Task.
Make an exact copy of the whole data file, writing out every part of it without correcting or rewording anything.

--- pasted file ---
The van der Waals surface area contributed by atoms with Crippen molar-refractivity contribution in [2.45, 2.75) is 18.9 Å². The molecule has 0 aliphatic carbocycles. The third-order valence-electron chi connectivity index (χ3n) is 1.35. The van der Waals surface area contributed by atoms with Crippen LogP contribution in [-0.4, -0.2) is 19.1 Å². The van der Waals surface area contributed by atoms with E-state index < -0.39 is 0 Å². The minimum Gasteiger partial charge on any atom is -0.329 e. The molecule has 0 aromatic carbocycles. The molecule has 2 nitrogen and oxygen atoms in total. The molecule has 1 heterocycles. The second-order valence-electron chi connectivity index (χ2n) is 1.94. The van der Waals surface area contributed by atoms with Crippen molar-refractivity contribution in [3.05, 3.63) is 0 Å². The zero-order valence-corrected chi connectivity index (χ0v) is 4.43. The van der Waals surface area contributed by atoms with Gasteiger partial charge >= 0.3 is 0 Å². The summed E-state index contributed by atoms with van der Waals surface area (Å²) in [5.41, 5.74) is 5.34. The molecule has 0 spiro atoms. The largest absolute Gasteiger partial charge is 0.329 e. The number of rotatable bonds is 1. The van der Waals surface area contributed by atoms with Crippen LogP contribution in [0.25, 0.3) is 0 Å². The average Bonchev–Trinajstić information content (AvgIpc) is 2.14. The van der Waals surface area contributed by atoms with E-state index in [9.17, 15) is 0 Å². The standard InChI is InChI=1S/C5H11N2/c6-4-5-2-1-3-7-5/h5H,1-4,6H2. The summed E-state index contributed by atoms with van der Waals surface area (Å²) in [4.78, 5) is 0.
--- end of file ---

The van der Waals surface area contributed by atoms with Crippen molar-refractivity contribution in [2.45, 2.75) is 18.9 Å². The molecule has 0 aliphatic carbocycles. The third-order valence-electron chi connectivity index (χ3n) is 1.35. The van der Waals surface area contributed by atoms with Crippen LogP contribution in [-0.4, -0.2) is 19.1 Å². The van der Waals surface area contributed by atoms with E-state index < -0.39 is 0 Å². The minimum Gasteiger partial charge on any atom is -0.329 e. The molecule has 0 aromatic carbocycles. The molecule has 2 nitrogen and oxygen atoms in total. The molecule has 1 heterocycles. The second-order valence-electron chi connectivity index (χ2n) is 1.94. The van der Waals surface area contributed by atoms with Crippen molar-refractivity contribution in [3.05, 3.63) is 0 Å². The zero-order valence-corrected chi connectivity index (χ0v) is 4.43. The van der Waals surface area contributed by atoms with Gasteiger partial charge >= 0.3 is 0 Å². The summed E-state index contributed by atoms with van der Waals surface area (Å²) in [5.41, 5.74) is 5.34. The molecule has 0 spiro atoms. The largest absolute Gasteiger partial charge is 0.329 e. The number of rotatable bonds is 1. The van der Waals surface area contributed by atoms with Crippen LogP contribution in [0.25, 0.3) is 0 Å². The average Bonchev–Trinajstić information content (AvgIpc) is 2.14. The van der Waals surface area contributed by atoms with E-state index in [9.17, 15) is 0 Å². The standard InChI is InChI=1S/C5H11N2/c6-4-5-2-1-3-7-5/h5H,1-4,6H2. The summed E-state index contributed by atoms with van der Waals surface area (Å²) in [4.78, 5) is 0.